Report blames management for poor service
Gatineau health centre plagued by stressed staff, deficit Humane society sets date for new policies
Two reports commissioned by the Quebec ministry of health blame the management of the Centre de santé et des services sociaux de Gatineau for financial waste and poor service delivery at hospitals, clinics and seniors’ homes.
A report by Dr. Mathias Kalina and Gratienne Lamarche of McGill University condemns muddled management and internal conflict at the health and social services agency.
A second report, by Montreal management consultants Raymond Chabot Grant Thornton, said agency officials didn’t see an urgent need to balance the centre’s budget.
The agency was created in 2004 to manage the merged Gatineau and Hull hospitals, three clinics and social services centres and four seniors’ homes.
The McGill report said tensions between doctors and health service management resulted in internal chaos.
The report said it was unacceptable that 30 per cent of patients waited longer than 48 hours in emergency rooms before they were admitted.
“ There is palpable stress among professionals and staff,” the report said. “ The dignity and security of patients was sometimes compromised by the congested situation.”
Denis- Bernard Raiche was the agency’s executive director until three weeks ago, when he left for a job in Montreal. The agency has appointed Jean- Pierre Chicoine, the former administrator of Ste- Justine Hospital in Sherbrooke, for a fourmonth term to eliminate an estimated $ 8.5- million deficit in a $ 250- million budget and improve medical care in Gatineau.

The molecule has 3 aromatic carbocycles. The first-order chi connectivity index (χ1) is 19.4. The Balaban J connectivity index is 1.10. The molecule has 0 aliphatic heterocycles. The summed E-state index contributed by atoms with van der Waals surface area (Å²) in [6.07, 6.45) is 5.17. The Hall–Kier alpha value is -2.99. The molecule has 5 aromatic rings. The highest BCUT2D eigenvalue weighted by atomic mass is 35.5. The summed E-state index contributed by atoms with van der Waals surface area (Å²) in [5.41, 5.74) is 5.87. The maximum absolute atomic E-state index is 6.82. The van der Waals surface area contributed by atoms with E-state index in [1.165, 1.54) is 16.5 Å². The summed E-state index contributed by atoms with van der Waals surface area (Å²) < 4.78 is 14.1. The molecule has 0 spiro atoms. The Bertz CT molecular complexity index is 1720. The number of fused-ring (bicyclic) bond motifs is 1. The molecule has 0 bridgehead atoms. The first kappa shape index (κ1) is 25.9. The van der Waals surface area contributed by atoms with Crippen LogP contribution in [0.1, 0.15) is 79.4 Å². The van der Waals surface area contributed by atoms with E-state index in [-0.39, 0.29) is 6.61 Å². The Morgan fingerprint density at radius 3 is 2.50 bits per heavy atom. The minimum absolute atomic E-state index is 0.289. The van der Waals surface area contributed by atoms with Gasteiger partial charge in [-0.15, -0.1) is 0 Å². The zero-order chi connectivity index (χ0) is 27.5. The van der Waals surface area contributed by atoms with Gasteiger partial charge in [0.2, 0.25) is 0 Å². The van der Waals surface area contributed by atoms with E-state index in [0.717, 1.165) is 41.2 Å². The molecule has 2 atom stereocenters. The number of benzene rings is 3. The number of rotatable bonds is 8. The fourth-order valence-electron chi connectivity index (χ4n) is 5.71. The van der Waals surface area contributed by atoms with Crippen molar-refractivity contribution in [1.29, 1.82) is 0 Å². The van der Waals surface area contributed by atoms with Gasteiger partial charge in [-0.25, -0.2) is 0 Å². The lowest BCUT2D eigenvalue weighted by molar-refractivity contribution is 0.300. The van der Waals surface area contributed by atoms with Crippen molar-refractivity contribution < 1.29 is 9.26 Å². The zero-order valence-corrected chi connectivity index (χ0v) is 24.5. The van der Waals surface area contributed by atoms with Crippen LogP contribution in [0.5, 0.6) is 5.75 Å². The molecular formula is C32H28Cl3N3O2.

Martin St. Louis, a spokesman for the Agence de la santé et des services sociaux de l’Outaouais ( Outaouais regional health agency), which provides the budget for the Gatineau health care centre, said management of the Gatineau medical service was disorganized and plagued by serious financial problems.
“ A major change was needed in Gatineau and a new general manager is now in place,” Mr. St. Louis said. “ During the next four months, Mr. Chicoine will get the financial situation straight and make sure that the people of Gatineau get the services they deserve.”
Denis Saint- Jean, a spokesman for the health and social services agency defended the agency, saying parts of the report that blamed the administration for the chaos in the health care system were exaggerated. He said 90 per cent of the recommendations in the two reports have already been implemented.
Mr. Saint- Jean said the agency will balance its budget in 2007. He said health care management will spend money more efficiently, but won’t cut service.
“ Wait times in emergency rooms have been improved since May,” Mr. Saint- Jean said. “ Very few people wait more than 48 hours to be admitted into hospital, but Mr. Chicoine says we can still do better.
“ One of our major problems is our shortage of nurses and the overuse of agency nurses. A normal nurse earns $ 30 to $ 40 an hour, while a nurse from an agency receives $ 60 an hour.”
There will be a freeze on new hiring and the employment of private nurses who replace nurses who are ill or on vacation. The hospitals will look for ways to reduce absenteeism among nurses and plan to treat more psychiatric patients in the community to relieve pressure on emergency rooms and reduce costs. The Ottawa Humane Society says it hopes to have revised operational policies in place by December that will assure residents it provides the best services to dogs in its care and to the community at large. The move follows an incident this summer that found the society at the centre of a storm of controversy after putting down a stray dog that had failed a behaviour test, although a couple wanted to adopt the animal they’d found roaming at large.